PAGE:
Willoughby turning heads with quick start playing hockey at university level

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Dave Leaderhouse
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Former Prince Albert A&W Bears player Kaitlin Willoughby joined her current coach Steve Kook from the University of Saskatchewan Huskies for a presentation to current Bears players and their families last weekend at the Art Hauser Centre. Willoughby is in her first season with the Huskies and has had an explosive start scoring seven times and setting up six others in 16 games.

From the moment Kaitlin Willoughby first started playing with the Prince Albert A&W Bears at the tender age of 13, it was obvious she had talent to be a good hockey player.

Willoughby lived up to that billing by scoring 97 points in 96 games over five seasons with the Bears and now in her rookie season with the University of Saskatchewan women’s hockey team, she is turning heads again.

“We knew Kaitlin was highly offensive, but we are surprised at the strength and speed she has brought,” says U of S head coach Steve Kook. “We know she worked awfully hard in the summer. She was good with the puck in Midget AAA, but maybe she didn’t need to use all the speed she has.”

Willoughby has picked up where she left off in Prince Albert as the 18-year-old winger has scored seven times and set up six others in the first 16 games of her university career. Her performance has helped the Huskies to post an 11-3-2 record and trail the University of British Columbia by just one point in the Canada West standings.

“I could have had five times more (goals) if I bore down in close,” laughs Willoughby, who is taking Arts and Sciences classes while adjusting to the life of a student-athlete. “I can’t seem to score on a breakaway.”

Willoughby credits her teammates with a lot of her success, especially those she has played with before in Prince Albert. Having former Bears Chelsey Sundby and Carlee Hrenkiw on the roster took away some of the initial shock of moving up to the higher level.

“Having friends who have played in the league has made it better,” admits Willoughby. “I didn’t know what to expect, but I guess I am a bit surprised.”

Kook says he has used Willoughby in all facets of the game except for penalty killing. While pleased with her offensive production, Kook says Willoughby still has to learn more about the defensive aspect of the game.

“It takes time to understand what has to be done in the defensive zone,” says Kook. “Her strength and speed make up for her play in our zone.”

“There’s not much in Kaitlin we’re unhappy with,” adds Kook.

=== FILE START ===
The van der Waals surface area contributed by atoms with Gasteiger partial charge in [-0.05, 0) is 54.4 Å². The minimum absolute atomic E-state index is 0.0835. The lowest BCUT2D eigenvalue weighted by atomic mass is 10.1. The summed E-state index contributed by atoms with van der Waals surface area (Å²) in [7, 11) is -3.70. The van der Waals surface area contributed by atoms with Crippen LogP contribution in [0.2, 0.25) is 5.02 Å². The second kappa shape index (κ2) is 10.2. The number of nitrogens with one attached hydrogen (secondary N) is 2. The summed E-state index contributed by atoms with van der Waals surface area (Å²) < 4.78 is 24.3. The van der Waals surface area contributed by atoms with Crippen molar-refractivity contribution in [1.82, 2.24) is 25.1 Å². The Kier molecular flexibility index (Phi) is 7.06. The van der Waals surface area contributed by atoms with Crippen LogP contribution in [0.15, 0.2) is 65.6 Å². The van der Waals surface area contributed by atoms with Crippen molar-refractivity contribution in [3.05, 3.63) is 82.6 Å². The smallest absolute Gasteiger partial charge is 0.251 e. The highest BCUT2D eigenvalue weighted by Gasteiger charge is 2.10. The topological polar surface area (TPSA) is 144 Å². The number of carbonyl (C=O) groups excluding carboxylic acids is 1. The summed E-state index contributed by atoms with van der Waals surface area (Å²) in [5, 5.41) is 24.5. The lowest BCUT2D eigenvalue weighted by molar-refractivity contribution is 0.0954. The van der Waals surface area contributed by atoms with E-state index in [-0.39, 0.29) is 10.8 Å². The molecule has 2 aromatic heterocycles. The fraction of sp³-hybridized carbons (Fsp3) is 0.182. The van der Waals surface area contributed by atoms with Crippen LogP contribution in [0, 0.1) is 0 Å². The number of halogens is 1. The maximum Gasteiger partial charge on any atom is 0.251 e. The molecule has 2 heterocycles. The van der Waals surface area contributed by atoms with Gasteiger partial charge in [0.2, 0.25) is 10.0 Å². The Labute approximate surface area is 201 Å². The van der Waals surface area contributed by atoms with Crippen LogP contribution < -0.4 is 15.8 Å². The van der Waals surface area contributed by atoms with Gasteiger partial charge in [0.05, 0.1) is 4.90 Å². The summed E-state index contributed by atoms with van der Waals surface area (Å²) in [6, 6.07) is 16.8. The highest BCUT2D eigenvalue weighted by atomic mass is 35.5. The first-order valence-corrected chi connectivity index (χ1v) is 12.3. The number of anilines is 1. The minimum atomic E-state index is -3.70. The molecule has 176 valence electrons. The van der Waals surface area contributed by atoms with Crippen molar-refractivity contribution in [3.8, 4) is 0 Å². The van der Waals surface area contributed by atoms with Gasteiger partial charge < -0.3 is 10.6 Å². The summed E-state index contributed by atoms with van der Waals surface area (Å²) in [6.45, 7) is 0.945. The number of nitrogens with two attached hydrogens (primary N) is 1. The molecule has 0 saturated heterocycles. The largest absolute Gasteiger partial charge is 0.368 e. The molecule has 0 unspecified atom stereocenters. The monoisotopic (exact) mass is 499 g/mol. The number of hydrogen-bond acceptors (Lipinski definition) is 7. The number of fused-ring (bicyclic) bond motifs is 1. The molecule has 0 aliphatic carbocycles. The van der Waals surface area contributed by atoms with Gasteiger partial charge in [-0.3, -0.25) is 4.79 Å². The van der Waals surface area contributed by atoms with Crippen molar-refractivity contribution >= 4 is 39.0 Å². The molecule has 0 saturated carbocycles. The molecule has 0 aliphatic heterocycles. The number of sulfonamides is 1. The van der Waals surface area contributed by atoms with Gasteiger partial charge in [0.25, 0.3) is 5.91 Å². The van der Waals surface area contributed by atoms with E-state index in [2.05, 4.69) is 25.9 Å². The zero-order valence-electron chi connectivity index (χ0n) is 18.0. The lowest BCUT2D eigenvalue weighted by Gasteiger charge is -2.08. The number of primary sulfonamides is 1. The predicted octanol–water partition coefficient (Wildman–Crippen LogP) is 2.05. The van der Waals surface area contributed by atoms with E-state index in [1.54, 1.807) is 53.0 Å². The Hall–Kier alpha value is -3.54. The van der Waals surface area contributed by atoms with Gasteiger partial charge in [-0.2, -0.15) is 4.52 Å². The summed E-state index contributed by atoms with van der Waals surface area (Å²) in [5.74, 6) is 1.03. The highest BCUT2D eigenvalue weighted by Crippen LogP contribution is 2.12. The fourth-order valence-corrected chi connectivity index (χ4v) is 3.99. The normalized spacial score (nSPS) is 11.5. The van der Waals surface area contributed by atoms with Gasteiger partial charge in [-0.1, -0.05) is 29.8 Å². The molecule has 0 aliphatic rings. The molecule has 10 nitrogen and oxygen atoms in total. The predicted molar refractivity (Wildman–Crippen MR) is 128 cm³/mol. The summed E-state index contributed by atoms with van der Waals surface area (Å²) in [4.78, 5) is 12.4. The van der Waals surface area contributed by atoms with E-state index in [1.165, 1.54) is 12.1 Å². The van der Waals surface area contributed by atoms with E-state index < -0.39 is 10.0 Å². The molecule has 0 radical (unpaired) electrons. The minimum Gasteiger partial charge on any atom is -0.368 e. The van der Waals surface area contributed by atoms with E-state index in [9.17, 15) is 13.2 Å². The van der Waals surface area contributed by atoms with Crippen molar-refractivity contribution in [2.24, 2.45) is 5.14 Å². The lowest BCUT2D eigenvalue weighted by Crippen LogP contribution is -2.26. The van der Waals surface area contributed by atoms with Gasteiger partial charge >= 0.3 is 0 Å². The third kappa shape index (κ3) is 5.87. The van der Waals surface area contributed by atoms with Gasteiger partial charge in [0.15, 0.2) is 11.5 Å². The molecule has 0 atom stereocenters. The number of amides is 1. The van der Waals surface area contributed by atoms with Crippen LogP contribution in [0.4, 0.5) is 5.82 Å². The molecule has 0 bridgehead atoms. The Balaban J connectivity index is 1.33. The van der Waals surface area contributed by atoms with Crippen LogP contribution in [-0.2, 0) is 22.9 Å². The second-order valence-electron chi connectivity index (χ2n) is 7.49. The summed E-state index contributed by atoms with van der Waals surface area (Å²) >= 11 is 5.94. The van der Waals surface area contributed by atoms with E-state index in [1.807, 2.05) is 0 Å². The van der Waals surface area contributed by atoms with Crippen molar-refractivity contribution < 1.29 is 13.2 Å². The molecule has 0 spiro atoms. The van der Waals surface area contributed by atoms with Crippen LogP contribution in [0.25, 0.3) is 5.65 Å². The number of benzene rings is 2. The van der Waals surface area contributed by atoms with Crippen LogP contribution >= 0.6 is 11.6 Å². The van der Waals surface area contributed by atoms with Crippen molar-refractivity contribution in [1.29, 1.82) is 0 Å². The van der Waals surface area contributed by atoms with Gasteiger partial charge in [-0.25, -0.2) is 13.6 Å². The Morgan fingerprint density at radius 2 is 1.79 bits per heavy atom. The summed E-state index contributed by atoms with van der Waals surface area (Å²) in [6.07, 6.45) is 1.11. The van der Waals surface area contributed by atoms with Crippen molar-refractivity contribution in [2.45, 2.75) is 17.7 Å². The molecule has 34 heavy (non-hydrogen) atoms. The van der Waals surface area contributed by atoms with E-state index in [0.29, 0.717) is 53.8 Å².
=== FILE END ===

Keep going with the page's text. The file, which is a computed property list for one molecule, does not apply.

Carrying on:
The Bears have been a great source of talent for Kook over the years as Danny Stone, Teegan Heintz, Courtney Hillman, Kelsey Kirkham and Amber Broker are other grads who have played with the Huskies recently. Stone graduated from the program last spring as the second leading scorer all-time at the U of S and is now playing professionally in the Canadian Women’s Hockey League.

Kook was in Prince Albert last weekend to talk to the current crop of Bears players and he brought Willoughby with him to talk to her former teammates about her experiences during the early part of her university career.

“I’m just going to talk about being ready for the next step,” said Kook before he and Willoughby spoke to the players and their parents following a 3-2 Bears’ shootout loss to the Swift Current Wildcats. “There are so many kids coming out of Midget AAA and prep schools – kids have to market themselves.”

“There are a lot of opportunities for girls to play hockey,” added Kook. “There are over a 1,000 kids we get contact from. They have to actively promote themselves.”

Willoughby says playing hockey isn’t the only thing players have to be ready for.

“It’s not easy, that’s for sure,” notes Willoughby of the juggling athletics with school work. “Obviously hockey is important, but you have to be ready for school too. You have to be good at both.”

If the early returns are any indication the Huskies have another gem from the Bears’ program and more are undoubtedly going to follow. Willoughby has set the bar before and she hopes she can do it again at the university level.

 

Organizations: University of Saskatchewan, University of British Columbia, Canadian Women Hockey League

Geographic location: Prince Albert, Canada West

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